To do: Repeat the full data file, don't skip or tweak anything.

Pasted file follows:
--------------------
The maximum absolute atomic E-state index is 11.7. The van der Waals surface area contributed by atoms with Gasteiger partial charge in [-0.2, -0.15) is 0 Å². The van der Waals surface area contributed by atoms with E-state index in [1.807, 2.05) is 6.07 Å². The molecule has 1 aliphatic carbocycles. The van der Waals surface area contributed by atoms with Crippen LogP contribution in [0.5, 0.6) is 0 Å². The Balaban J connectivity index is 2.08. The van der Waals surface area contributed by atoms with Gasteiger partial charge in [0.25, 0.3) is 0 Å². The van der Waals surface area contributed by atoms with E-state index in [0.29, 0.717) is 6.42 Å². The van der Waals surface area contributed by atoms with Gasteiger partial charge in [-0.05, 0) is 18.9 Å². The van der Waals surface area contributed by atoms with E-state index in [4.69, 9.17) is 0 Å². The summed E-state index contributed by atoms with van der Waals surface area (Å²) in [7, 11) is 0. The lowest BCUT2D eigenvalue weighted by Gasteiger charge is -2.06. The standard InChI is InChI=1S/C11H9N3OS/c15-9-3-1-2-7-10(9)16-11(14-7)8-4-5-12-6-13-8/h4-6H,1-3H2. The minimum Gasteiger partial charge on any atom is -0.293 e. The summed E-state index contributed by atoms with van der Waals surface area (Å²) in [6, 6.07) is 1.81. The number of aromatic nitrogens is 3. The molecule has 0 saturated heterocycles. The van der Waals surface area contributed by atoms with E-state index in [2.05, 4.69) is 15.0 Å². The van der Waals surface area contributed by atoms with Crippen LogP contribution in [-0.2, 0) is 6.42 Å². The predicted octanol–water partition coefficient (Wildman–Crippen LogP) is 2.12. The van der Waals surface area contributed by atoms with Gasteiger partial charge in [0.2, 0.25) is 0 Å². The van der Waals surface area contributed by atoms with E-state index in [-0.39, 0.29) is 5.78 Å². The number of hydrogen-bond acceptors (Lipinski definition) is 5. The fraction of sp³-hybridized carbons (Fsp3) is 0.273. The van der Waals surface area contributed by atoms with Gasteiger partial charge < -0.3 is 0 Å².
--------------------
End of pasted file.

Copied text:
The maximum absolute atomic E-state index is 11.7. The van der Waals surface area contributed by atoms with Gasteiger partial charge in [-0.2, -0.15) is 0 Å². The van der Waals surface area contributed by atoms with E-state index in [1.807, 2.05) is 6.07 Å². The molecule has 1 aliphatic carbocycles. The van der Waals surface area contributed by atoms with Crippen LogP contribution in [0.5, 0.6) is 0 Å². The Balaban J connectivity index is 2.08. The van der Waals surface area contributed by atoms with Gasteiger partial charge in [0.25, 0.3) is 0 Å². The van der Waals surface area contributed by atoms with E-state index in [0.29, 0.717) is 6.42 Å². The van der Waals surface area contributed by atoms with Gasteiger partial charge in [-0.05, 0) is 18.9 Å². The van der Waals surface area contributed by atoms with E-state index in [4.69, 9.17) is 0 Å². The summed E-state index contributed by atoms with van der Waals surface area (Å²) in [7, 11) is 0. The lowest BCUT2D eigenvalue weighted by Gasteiger charge is -2.06. The standard InChI is InChI=1S/C11H9N3OS/c15-9-3-1-2-7-10(9)16-11(14-7)8-4-5-12-6-13-8/h4-6H,1-3H2. The minimum Gasteiger partial charge on any atom is -0.293 e. The summed E-state index contributed by atoms with van der Waals surface area (Å²) in [6, 6.07) is 1.81. The number of aromatic nitrogens is 3. The molecule has 0 saturated heterocycles. The van der Waals surface area contributed by atoms with E-state index in [2.05, 4.69) is 15.0 Å². The van der Waals surface area contributed by atoms with Crippen LogP contribution in [-0.2, 0) is 6.42 Å². The predicted octanol–water partition coefficient (Wildman–Crippen LogP) is 2.12. The van der Waals surface area contributed by atoms with Gasteiger partial charge in [0.2, 0.25) is 0 Å². The van der Waals surface area contributed by atoms with E-state index in [-0.39, 0.29) is 5.78 Å². The number of hydrogen-bond acceptors (Lipinski definition) is 5. The fraction of sp³-hybridized carbons (Fsp3) is 0.273. The van der Waals surface area contributed by atoms with Gasteiger partial charge < -0.3 is 0 Å².